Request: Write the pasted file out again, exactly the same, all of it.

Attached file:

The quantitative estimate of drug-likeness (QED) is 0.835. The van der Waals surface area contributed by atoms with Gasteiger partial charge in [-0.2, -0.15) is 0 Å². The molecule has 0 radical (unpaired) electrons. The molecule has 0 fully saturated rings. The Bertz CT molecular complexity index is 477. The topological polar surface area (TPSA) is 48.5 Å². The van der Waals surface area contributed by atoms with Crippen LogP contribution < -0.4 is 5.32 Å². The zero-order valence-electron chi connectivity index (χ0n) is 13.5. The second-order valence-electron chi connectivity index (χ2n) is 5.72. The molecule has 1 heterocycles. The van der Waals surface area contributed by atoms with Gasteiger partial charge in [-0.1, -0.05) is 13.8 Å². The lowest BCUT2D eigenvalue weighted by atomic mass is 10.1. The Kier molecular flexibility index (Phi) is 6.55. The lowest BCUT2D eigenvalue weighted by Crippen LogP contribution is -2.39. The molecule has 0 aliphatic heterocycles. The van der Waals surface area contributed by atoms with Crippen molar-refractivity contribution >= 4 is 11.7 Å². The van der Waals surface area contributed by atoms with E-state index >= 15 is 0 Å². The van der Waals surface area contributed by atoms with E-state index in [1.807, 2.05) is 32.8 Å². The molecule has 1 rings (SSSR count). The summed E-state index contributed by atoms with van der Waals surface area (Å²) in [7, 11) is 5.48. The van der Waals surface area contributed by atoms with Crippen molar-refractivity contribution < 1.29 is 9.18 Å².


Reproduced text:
The quantitative estimate of drug-likeness (QED) is 0.835. The van der Waals surface area contributed by atoms with Gasteiger partial charge in [-0.2, -0.15) is 0 Å². The molecule has 0 radical (unpaired) electrons. The molecule has 0 fully saturated rings. The Bertz CT molecular complexity index is 477. The topological polar surface area (TPSA) is 48.5 Å². The van der Waals surface area contributed by atoms with Crippen LogP contribution < -0.4 is 5.32 Å². The zero-order valence-electron chi connectivity index (χ0n) is 13.5. The second-order valence-electron chi connectivity index (χ2n) is 5.72. The molecule has 1 heterocycles. The van der Waals surface area contributed by atoms with Gasteiger partial charge in [-0.1, -0.05) is 13.8 Å². The lowest BCUT2D eigenvalue weighted by atomic mass is 10.1. The Kier molecular flexibility index (Phi) is 6.55. The lowest BCUT2D eigenvalue weighted by Crippen LogP contribution is -2.39. The molecule has 0 aliphatic heterocycles. The van der Waals surface area contributed by atoms with Crippen molar-refractivity contribution >= 4 is 11.7 Å². The van der Waals surface area contributed by atoms with E-state index >= 15 is 0 Å². The van der Waals surface area contributed by atoms with E-state index in [1.807, 2.05) is 32.8 Å². The molecule has 1 rings (SSSR count). The summed E-state index contributed by atoms with van der Waals surface area (Å²) in [7, 11) is 5.48. The van der Waals surface area contributed by atoms with Crippen molar-refractivity contribution < 1.29 is 9.18 Å².